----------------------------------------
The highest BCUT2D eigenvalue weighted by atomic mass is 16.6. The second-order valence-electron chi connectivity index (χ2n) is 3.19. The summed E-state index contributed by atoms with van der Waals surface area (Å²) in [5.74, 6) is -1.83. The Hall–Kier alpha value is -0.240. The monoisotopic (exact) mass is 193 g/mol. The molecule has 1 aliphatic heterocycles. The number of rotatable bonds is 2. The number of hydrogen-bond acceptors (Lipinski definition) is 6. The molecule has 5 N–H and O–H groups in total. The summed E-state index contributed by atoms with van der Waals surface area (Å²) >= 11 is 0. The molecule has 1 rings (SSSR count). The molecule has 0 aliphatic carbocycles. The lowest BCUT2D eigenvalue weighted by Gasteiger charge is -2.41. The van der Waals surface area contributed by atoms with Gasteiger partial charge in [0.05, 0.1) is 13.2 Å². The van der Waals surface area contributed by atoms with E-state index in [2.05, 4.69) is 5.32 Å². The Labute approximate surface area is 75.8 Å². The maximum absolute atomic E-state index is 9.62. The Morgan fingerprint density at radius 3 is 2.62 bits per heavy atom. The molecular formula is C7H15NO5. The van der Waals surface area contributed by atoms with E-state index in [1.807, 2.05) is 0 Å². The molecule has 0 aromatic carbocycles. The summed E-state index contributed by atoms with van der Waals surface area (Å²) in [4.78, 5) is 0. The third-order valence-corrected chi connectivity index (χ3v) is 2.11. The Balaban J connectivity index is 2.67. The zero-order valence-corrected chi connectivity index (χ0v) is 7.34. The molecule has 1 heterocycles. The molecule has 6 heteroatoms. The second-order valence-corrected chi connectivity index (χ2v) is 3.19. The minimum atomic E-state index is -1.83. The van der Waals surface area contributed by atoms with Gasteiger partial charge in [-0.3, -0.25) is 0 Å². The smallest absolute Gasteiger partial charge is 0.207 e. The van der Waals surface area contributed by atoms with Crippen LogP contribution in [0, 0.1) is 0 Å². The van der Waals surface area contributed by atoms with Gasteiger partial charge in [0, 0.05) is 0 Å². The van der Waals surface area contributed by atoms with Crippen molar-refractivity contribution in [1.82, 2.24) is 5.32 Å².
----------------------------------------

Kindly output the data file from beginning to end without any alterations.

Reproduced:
The highest BCUT2D eigenvalue weighted by atomic mass is 16.6. The second-order valence-electron chi connectivity index (χ2n) is 3.19. The summed E-state index contributed by atoms with van der Waals surface area (Å²) in [5.74, 6) is -1.83. The Hall–Kier alpha value is -0.240. The monoisotopic (exact) mass is 193 g/mol. The molecule has 1 aliphatic heterocycles. The number of rotatable bonds is 2. The number of hydrogen-bond acceptors (Lipinski definition) is 6. The molecule has 5 N–H and O–H groups in total. The summed E-state index contributed by atoms with van der Waals surface area (Å²) >= 11 is 0. The molecule has 1 rings (SSSR count). The molecule has 0 aliphatic carbocycles. The lowest BCUT2D eigenvalue weighted by Gasteiger charge is -2.41. The van der Waals surface area contributed by atoms with Gasteiger partial charge in [0.05, 0.1) is 13.2 Å². The van der Waals surface area contributed by atoms with E-state index in [2.05, 4.69) is 5.32 Å². The Labute approximate surface area is 75.8 Å². The maximum absolute atomic E-state index is 9.62. The Morgan fingerprint density at radius 3 is 2.62 bits per heavy atom. The molecular formula is C7H15NO5. The van der Waals surface area contributed by atoms with E-state index in [1.807, 2.05) is 0 Å². The molecule has 0 aromatic carbocycles. The summed E-state index contributed by atoms with van der Waals surface area (Å²) in [4.78, 5) is 0. The third-order valence-corrected chi connectivity index (χ3v) is 2.11. The Balaban J connectivity index is 2.67. The zero-order valence-corrected chi connectivity index (χ0v) is 7.34. The molecule has 1 heterocycles. The molecule has 6 heteroatoms. The second-order valence-corrected chi connectivity index (χ2v) is 3.19. The minimum atomic E-state index is -1.83. The van der Waals surface area contributed by atoms with Gasteiger partial charge in [-0.3, -0.25) is 0 Å². The smallest absolute Gasteiger partial charge is 0.207 e. The van der Waals surface area contributed by atoms with Crippen LogP contribution in [0, 0.1) is 0 Å². The van der Waals surface area contributed by atoms with Gasteiger partial charge in [0, 0.05) is 0 Å². The van der Waals surface area contributed by atoms with Crippen molar-refractivity contribution in [1.82, 2.24) is 5.32 Å².